How dangerous is the US-Iran crisis?

Europe's media are still discussing whether a war has been avoided in the US-Iran crisis. After General Soleimani's assasination Tehran attacked several US military bases in Iraq last week. Some observers see President Trump's statement that he would not retaliate as a positive sign. For others, this is just the calm before the storm.

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El País (ES) /

Soleimani can be the new Franz Ferdinand

Europe must not turn a blind eye to the dangers of a new war, historian Nicolas Baverez warns in El País.

“It's not just Australia that is plagued by fires. The geopolitical fire is no less devastating. And Europe is in the direct line of fire. But it is reacting with the same blindness with which it responded to passionate nationalism in the first decade of the 20th century or to the rise of totalitarianism in the 1930s. Some assassinations can change the course of history. This was the case with that of Archduke Franz Ferdinand, the heir to the Austro-Hungarian throne, on 28 June 1914 in Sarajevo. ... The deadly attack of January 3 on General Soleimani - the number two of the Islamic Republic and planner of a Shiite empire that stretches from Lebanon to Afghanistan - could also be such a case.”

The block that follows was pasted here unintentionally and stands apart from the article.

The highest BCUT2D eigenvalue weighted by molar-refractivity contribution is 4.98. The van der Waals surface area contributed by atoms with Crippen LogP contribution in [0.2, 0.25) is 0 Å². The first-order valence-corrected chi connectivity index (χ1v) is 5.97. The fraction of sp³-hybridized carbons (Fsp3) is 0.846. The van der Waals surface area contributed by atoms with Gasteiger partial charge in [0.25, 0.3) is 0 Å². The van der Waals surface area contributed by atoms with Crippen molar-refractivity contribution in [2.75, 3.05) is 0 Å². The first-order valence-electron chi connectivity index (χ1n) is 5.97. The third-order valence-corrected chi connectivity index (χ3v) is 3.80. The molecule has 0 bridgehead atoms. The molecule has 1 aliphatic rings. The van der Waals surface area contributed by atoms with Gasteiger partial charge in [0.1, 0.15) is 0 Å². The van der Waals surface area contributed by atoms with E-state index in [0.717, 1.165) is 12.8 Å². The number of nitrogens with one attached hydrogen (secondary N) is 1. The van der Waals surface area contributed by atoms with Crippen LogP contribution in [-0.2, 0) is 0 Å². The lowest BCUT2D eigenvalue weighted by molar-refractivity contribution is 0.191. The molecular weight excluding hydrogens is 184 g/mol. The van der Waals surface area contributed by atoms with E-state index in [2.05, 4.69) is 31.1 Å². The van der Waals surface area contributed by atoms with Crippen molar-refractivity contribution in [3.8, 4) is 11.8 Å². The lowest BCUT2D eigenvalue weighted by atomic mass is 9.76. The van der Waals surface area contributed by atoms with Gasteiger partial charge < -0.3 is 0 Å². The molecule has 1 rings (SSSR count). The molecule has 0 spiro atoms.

SonntagsZeitung (CH) /

Trump has done the right thing

The bottom line is that the US president is right to take a hard stance against Iran, the SonntagsZeitung comments approvingly:

“The Middle East remains a powder keg, and Iran an arsonist that has turned virtually all its neighbours against itself with its threats. Iran runs terrorist groups in Lebanon and Iraq, fuels the civil war in Yemen, keeps the criminal regime in Syria in power, destabilises the region wherever it can. ... Iranian theocrats will play with war as long as they believe it serves their purpose. It was time to teach them a lesson. There won't be a third world war if such regimes have to fear they will lose it.”

Delo (SI) /

US has destroyed the Middle East

According to Delo entirely different players are destabilising the Middle East:

“The truth is that the Americans, together with Israel, have torn the Middle East apart and destabilised it for good with their senseless interventions in Afghanistan and Iraq. The two wars alone have cost the taxpayer almost three trillion dollars. In the battles that have been going on for almost twenty years at least a million people have died so far, including tens of thousands of soldiers. So who is really destroying the Middle East with their pathological, imperialist geopolitical ambitions?”

Times of Malta (MT) /

There can be no talk of a détente here

The Times of Malta sees a number of factors standing in the way of a long-term easing of tensions in the region:

“The killing of Soleimani will likely lead to widespread retaliatory attacks against US targets from Shi'ites in Iraq, Lebanon and Syria and throughout the Middle East. Terrorist attacks, including on American soil, cannot be ruled out. Hezbollah in Lebanon could renew attacks on northern Israel. There may well be attacks on the Strait of Hormuz where 20 per cent of the world's oil supply passes through, leading to a spike in oil prices - with negative consequences for the global economy. And of course such an escalation could lead to direct war between Iran and the US - which would trigger a long and widening regional conflict.”

Novaya Gazeta (RU) /

Carte blanche for the militias

Novaya Gazeta's military expert Pavel Felgenhauer sees the US troops in Iraq under considerable pressure: